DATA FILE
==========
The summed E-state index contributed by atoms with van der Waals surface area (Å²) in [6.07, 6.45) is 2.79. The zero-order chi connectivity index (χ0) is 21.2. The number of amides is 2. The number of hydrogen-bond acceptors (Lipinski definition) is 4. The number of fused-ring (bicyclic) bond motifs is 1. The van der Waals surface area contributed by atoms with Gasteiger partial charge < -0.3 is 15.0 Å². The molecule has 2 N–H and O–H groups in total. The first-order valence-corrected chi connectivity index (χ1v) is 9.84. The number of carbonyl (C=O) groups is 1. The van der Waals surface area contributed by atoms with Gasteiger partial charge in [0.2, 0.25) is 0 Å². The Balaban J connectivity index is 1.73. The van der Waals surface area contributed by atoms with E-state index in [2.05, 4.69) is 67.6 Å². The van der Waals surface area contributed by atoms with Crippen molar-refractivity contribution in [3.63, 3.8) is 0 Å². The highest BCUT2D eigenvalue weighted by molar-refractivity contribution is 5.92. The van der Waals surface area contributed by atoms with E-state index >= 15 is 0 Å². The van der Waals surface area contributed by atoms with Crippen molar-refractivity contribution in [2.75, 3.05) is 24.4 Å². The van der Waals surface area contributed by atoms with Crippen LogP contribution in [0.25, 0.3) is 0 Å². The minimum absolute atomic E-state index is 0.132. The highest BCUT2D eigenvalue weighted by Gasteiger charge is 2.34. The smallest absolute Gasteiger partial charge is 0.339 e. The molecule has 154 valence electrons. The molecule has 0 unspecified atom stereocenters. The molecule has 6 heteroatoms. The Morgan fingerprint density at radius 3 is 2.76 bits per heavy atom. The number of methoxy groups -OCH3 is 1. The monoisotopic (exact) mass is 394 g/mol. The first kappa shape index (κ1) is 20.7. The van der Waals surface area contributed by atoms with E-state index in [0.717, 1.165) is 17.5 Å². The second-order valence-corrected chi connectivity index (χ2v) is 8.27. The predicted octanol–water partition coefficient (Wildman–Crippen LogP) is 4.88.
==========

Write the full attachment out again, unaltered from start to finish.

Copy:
The summed E-state index contributed by atoms with van der Waals surface area (Å²) in [6.07, 6.45) is 2.79. The zero-order chi connectivity index (χ0) is 21.2. The number of amides is 2. The number of hydrogen-bond acceptors (Lipinski definition) is 4. The number of fused-ring (bicyclic) bond motifs is 1. The van der Waals surface area contributed by atoms with Gasteiger partial charge < -0.3 is 15.0 Å². The molecule has 2 N–H and O–H groups in total. The first-order valence-corrected chi connectivity index (χ1v) is 9.84. The number of carbonyl (C=O) groups is 1. The van der Waals surface area contributed by atoms with Gasteiger partial charge in [0.2, 0.25) is 0 Å². The Balaban J connectivity index is 1.73. The van der Waals surface area contributed by atoms with E-state index in [2.05, 4.69) is 67.6 Å². The van der Waals surface area contributed by atoms with Crippen molar-refractivity contribution in [3.63, 3.8) is 0 Å². The highest BCUT2D eigenvalue weighted by molar-refractivity contribution is 5.92. The van der Waals surface area contributed by atoms with E-state index >= 15 is 0 Å². The van der Waals surface area contributed by atoms with Crippen molar-refractivity contribution in [2.75, 3.05) is 24.4 Å². The van der Waals surface area contributed by atoms with Crippen LogP contribution in [0.25, 0.3) is 0 Å². The minimum absolute atomic E-state index is 0.132. The highest BCUT2D eigenvalue weighted by Gasteiger charge is 2.34. The smallest absolute Gasteiger partial charge is 0.339 e. The molecule has 154 valence electrons. The molecule has 0 unspecified atom stereocenters. The molecule has 6 heteroatoms. The Morgan fingerprint density at radius 3 is 2.76 bits per heavy atom. The number of methoxy groups -OCH3 is 1. The monoisotopic (exact) mass is 394 g/mol. The first kappa shape index (κ1) is 20.7. The van der Waals surface area contributed by atoms with E-state index in [0.717, 1.165) is 17.5 Å². The second-order valence-corrected chi connectivity index (χ2v) is 8.27. The predicted octanol–water partition coefficient (Wildman–Crippen LogP) is 4.88.